Set S-M-A-R-T goals.  S-M-A-R-T goals are ones that are Specific, Measurable, Attainable, Realistic, and Time-bound. For example, rather than saying you want to lose weight, create a S-M-A-R-T goal: I will lose 10 pounds over 3 months.

Don’t Set the Bar Too High. Most New Year’s resolutions are easier announced (or written) than done—but if you set the bar too high, you’re doomed from the start. Instead of a sweeping declaration like “I will lose 30 pounds by April,” target a goal that’s more attainable, like losing 10 or 15 pounds, or better yet changing what you eat and scheduling exercise like walking; ignoring weight loss goal totally. ­

– Keep Your List Short. It’s difficult enough for the average person to follow through on one ambitious New Year’s resolution; why saddle yourself with three or four? Choose the most pressing issue at hand—losing weight, improving important relationships in your life – and concentrate on that. Trying to do everything simultaneously practically guarantees failure across the board. ­

– Beef Up Your Game Plan with Proven Techniques. Become an expert on attaining your specific resolution goal(s). Use the Internet. Read everything you can find. Seek out “experts” (personal and profession) who can advise you on what it will take because they have done it themselves. Be flexible and willing to change techniques, tolerate setbacks and lengthen your time-line as necessary. ­

– Schedule time for your resolutions. If possible, set aside time for your resolutions, just as you would any kind of appointment. For example, if your S-M-A-R-T goal is to lose 10 pounds over three months, block time in your schedule to go to the gym three times a week.

– Share Your Goals. The more people you announce it to, the more people there’ll be to prod you along if your motivation flags. There’s no shame in using a bit of peer pressure to help accomplish your resolutions. ­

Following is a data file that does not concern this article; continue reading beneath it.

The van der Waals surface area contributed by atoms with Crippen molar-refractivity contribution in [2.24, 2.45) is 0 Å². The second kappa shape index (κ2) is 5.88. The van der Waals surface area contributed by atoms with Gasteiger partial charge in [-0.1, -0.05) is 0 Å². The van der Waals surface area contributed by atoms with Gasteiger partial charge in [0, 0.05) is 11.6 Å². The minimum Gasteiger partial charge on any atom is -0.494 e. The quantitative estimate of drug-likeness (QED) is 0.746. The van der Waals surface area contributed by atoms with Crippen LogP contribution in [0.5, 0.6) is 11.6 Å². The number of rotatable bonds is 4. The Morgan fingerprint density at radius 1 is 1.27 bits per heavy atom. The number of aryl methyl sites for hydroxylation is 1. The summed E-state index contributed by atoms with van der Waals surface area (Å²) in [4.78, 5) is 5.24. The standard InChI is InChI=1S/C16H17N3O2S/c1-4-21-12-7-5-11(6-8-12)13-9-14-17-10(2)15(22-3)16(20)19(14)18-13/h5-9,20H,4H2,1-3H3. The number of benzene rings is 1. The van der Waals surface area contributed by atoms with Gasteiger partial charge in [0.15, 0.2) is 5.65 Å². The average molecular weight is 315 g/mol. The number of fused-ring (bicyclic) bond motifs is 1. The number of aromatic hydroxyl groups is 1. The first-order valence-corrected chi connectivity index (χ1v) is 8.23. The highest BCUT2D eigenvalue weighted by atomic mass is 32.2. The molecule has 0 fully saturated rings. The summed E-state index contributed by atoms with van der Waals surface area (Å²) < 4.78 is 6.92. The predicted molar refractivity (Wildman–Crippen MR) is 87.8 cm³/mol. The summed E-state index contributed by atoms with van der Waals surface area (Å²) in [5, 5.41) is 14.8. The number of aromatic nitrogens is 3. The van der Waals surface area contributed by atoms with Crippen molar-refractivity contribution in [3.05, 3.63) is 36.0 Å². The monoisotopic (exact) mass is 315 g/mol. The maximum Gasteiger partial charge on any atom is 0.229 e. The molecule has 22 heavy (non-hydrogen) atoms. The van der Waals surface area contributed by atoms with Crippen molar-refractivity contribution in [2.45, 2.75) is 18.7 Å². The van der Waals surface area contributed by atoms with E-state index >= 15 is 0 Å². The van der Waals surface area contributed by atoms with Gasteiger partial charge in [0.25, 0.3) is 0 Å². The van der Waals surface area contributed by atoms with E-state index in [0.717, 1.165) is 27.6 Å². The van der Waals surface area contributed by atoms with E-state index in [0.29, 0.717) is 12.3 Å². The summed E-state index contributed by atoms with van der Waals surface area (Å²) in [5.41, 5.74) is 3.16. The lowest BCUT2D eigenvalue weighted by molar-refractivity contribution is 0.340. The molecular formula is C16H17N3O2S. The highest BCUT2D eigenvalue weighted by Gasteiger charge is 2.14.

– Chart your progress. For some, making an old-fashioned to-do list with pen and paper works just fine. Others may prefer an online goal-tracking tool. As you track your progress, chances are you may have a few setbacks. Forgive yourself and move forward instead of completely giving up.

– Reward Yourself and Watch Your Attitude. Following through on a New Year’s resolution is rarely easy, so a little mental conditioning goes a long way. If you’ve resolved to shop less, stroke yourself for not buying those shoes by indulging in a low or no cost reward. If you’ve resolved to be nicer to people, use some “positive self-talk” to support your efforts after enduring a tedious cocktail party with some toxic people.

-Speak to The Pros. If you still feel stuck, consider reaching out for professional assistance. Capital EAP is always available for consultation and supportive counseling about New Year’s resolutions or any other topic that may be important to you. Its services are 100% confidential and always available to Capital EAP Employees and family members free of charge. For more information or to make an appointment, contact Capital EAP at 518-465-3813, option 2 and ask to speak to one of our intake coordinators.